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Ayanna Dozier

Portrait of Mashonda Tifrere in “The Beginning of Legacy” at Art Genesis, Los Angeles, 2022 by Beau Gaines. Courtesy of Mashonda Tifrere.

Art consultant, curator and collector Mashonda Tifrere attributes her decision to pursue a career in the arts to two key things: growing up around black artists in 1980s New York and the dazzling art collection of her godmother who filled an Upper East Side brownstone. Today, both are apparent in Tifrere’s own art collection that she built up in an effort to support living black artists.

Patricia Solomon, Tifrere’s godmother, was the first person to introduce her to the importance of building an art collection that not only lives with you, but reflects your interests. “I remember going to his apartment with those handsome Erté and Gustave Moreau [works]”, she said in a recent interview. Solomon’s collection felt like an escape; it would inspire Tifrere not just to start collecting, but to fill her personal space with the rich experiences of the community around her.

Installation view, left to right, Lord Ohene, Fading love, 2022; Dana-Marie Bullock dystopia, 2022; Dana-Marie Bullock Scotus’ Hell, 2022; Megan Lewis, Life brings you what you need, 2022; and Megan Lewis, What a great experience2022 in “The Beginning of Legacy” at Art Genesis, Los Angeles, 2022. Courtesy of Mashonda Tifrere.

The beginning of the inheritance

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During his two decades as an art collector, Tifrere has also set out to support under-recognized artists and other art professionals. These efforts include ArtLeadHER, an organization that challenges gender bias in the art world by providing opportunities for women and non-binary artists and curators around the world. In 2021, Tifrere launched a new project called Art Genesis which showcases the work of minority artists through residencies and exhibitions. Art Genesis’ second exhibition, “The Beginning of Legacy,” is currently on view in Los Angeles through August 18 and features works by 12 artists, including Chantel Walkes, Megan Lewis, Lord Ohene, and Sisqo Ndombe, among others.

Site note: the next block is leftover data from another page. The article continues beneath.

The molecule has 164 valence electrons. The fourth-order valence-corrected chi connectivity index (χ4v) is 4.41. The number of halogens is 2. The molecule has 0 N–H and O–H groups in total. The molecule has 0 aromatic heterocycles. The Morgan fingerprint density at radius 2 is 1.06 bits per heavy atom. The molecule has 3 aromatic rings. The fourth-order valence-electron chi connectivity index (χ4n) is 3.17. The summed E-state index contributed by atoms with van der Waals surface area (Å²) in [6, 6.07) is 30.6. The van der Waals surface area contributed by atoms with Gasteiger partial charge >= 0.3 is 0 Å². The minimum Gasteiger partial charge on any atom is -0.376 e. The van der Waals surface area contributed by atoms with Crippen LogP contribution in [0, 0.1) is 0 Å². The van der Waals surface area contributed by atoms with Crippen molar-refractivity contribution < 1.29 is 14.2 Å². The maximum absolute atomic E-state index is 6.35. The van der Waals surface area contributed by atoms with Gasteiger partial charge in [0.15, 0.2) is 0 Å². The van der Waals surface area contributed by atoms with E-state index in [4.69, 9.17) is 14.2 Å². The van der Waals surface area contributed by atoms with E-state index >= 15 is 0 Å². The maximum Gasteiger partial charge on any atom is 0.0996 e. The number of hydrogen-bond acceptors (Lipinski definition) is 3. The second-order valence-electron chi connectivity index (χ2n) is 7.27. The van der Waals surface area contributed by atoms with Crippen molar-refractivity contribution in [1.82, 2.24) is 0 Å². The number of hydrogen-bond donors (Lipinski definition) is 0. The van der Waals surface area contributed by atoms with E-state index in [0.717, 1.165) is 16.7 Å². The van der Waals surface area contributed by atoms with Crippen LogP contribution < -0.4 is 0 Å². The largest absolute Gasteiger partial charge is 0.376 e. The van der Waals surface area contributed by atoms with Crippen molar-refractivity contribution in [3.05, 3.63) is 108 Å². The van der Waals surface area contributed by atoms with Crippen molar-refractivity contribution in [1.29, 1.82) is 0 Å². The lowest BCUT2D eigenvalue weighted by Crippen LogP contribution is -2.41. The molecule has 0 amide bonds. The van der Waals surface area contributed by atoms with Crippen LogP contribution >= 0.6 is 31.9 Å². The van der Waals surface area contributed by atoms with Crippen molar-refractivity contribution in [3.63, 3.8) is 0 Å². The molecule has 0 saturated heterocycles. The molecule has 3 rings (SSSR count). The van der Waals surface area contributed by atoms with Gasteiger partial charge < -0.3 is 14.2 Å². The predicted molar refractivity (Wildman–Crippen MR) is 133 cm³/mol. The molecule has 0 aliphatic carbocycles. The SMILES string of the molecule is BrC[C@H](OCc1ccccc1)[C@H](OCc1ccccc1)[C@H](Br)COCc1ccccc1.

Tifrere started collecting around the age of 20 with the money she earned early in her career in the music industry as a singer and songwriter. “When I started, no one was doing [what I was doing] who was also a black woman,” she said. The first piece she bought was a framed gelatin silver print by Ansel Adams. Tifrere referred to this photograph, Oak, Snowstorm (1948), as a “nostalgia buy”, in that it reminded him of his childhood winters in the northeastern United States.

Installation view, left to right, Patrick Alston, Concrete Boyz 002, 2021; Jerome Lagarrigue; Malik Roberts, Blue for many reasons2018. Courtesy of Mashonda Tifrere.

Tifrere describes his art collection as existing in two parts, which reflect, in his words, “two different lives”. The first part, which featured top-notch artists like Keith Haring, Andy Warhol and Sam Francis, was built from 2000 to 2010 with her then-husband Kasseem Daoud Dean (aka Swizz Beatz). In 2018, Tifrere sold this part of the collection in order to purchase more works by emerging artists of color. “A relationship dissolves and you don’t want to watch that stuff anymore,” she said. “I had a really hard time parting with my Keith Haring, but I was like, somebody else can enjoy this job now and I was using that money to [collect more] art.”